• [Publication-country] Germany
  • [Chemical-registry-number] 0 / Protons
  • [Number-of-references] 77
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17. Liu GT: Optic gliomas of the anterior visual pathway. Curr Opin Ophthalmol; 2006 Oct;17(5):427-31
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  • [Title] Optic gliomas of the anterior visual pathway.
  • PURPOSE OF REVIEW: To review advances in the diagnosis and management of optic-pathway gliomas made within the past 5 years.
  • RECENT FINDINGS: Important papers regarding optic-pathway gliomas have been published recently in the following areas: neuroimaging, natural history and how the presence of neurofibromatosis type 1 affects it, unusual presentations, visual prognosis, and treatment with fractionated stereotactic radiotherapy.
  • SUMMARY: The diagnosis and treatment of optic-pathway gliomas has been aided greatly by a greater understanding of the natural history of these tumors and their prognosis related to the presence of neurofibromatosis type 1.
  • Advances in magnetic resonance imaging are helping to delineate tumor extent.
  • Newer radiation techniques that spare surrounding tissues are being used to treat optic-pathway gliomas, but chemotherapy has become the first-line treatment modality.
  • [MeSH-major] Glioma / pathology. Optic Chiasm / pathology. Optic Nerve Neoplasms / pathology. Visual Pathways / pathology

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  • (PMID = 16932058.001).
  • [ISSN] 1040-8738
  • [Journal-full-title] Current opinion in ophthalmology
  • [ISO-abbreviation] Curr Opin Ophthalmol
  • [Language] eng
  • [Publication-type] Journal Article; Review
  • [Publication-country] United States
  • [Number-of-references] 25
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18. Osztie E, Várallyay P, Doolittle ND, Lacy C, Jones G, Nickolson HS, Neuwelt EA: Combined intraarterial carboplatin, intraarterial etoposide phosphate, and IV Cytoxan chemotherapy for progressive optic-hypothalamic gliomas in young children. AJNR Am J Neuroradiol; 2001 May;22(5):818-23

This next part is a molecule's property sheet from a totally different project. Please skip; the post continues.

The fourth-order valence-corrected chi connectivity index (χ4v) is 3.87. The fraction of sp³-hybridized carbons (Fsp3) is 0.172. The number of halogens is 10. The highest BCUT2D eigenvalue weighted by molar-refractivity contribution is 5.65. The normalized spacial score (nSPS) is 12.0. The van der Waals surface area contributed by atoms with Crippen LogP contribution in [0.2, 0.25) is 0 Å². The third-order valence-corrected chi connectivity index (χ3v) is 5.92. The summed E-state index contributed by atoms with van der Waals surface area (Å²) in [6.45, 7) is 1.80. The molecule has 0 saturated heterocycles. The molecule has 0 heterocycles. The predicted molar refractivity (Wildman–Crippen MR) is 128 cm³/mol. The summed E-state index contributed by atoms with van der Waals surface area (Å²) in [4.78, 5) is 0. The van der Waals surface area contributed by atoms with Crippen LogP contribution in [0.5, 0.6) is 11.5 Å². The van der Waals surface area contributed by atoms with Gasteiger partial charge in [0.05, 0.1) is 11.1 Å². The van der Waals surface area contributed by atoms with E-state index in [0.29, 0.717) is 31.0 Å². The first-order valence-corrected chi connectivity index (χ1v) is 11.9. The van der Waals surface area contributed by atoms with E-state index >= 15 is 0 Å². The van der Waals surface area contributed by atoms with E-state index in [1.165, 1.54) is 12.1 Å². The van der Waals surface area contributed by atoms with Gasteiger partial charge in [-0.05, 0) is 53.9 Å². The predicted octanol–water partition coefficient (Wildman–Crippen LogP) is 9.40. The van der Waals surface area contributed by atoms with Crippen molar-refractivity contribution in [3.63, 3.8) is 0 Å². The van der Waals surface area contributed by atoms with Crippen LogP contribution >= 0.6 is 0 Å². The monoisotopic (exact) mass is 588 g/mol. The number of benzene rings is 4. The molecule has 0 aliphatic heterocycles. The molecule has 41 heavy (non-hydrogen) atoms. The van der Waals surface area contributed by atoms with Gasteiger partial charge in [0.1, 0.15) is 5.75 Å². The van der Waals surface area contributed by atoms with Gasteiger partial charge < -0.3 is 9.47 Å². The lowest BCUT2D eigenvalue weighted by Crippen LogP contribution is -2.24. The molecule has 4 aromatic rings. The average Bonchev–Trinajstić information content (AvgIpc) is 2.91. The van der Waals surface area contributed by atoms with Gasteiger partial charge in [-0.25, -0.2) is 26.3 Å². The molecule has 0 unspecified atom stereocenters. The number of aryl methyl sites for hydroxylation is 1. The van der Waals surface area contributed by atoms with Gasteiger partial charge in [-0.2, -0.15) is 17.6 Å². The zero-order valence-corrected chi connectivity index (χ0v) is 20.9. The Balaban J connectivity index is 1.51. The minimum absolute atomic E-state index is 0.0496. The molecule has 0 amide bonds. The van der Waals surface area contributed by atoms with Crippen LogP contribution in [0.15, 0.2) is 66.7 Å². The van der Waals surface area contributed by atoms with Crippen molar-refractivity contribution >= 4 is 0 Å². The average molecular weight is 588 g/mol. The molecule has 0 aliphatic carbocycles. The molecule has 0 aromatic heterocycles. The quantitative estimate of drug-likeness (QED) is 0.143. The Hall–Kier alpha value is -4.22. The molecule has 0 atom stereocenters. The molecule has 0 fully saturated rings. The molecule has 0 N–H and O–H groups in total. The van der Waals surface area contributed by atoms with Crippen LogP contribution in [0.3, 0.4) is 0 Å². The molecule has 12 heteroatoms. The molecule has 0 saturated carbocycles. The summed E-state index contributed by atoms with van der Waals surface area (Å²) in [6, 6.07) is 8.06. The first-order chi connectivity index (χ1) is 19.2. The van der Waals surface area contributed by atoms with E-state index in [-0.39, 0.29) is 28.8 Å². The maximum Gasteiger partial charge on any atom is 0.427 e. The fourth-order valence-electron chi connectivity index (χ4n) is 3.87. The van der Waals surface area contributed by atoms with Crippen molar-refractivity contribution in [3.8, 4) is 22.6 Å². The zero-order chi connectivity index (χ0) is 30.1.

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  • [Title] Combined intraarterial carboplatin, intraarterial etoposide phosphate, and IV Cytoxan chemotherapy for progressive optic-hypothalamic gliomas in young children.
  • BACKGROUND AND PURPOSE: Optic pathway and/or hypothalamic astrocytomas in children are often quiescent, but in some cases, more aggressive tumors may cause progressive visual, endocrine, and neurologic deterioration.
  • The initial treatment of these gliomas includes surgery and IV chemotherapy.
  • This report suggests a new approach using combined intraarterial and IV carboplatin-based chemotherapy for patients for whom first line treatment has already failed.
  • METHODS: Six children (mean age, 57 months) with the diagnosis of optic pathway hypothalamic gliomas, who had tumor progression after surgery and underwent IV chemotherapy, were treated monthly with intraarterially administered carboplatin, intraarterially administered etoposide phosphate, and IV administered Cytoxan.
  • Four of the children had histologically verified pilocytic astrocytomas, and in two cases, diagnosis was made on the basis of clinical findings.
  • Administration of the intraarterial chemotherapy required catheter placement in both internal carotid arteries at the level of C2-C3 and into one of the vertebral arteries at the level of C6-C7, with the patient under general anesthesia.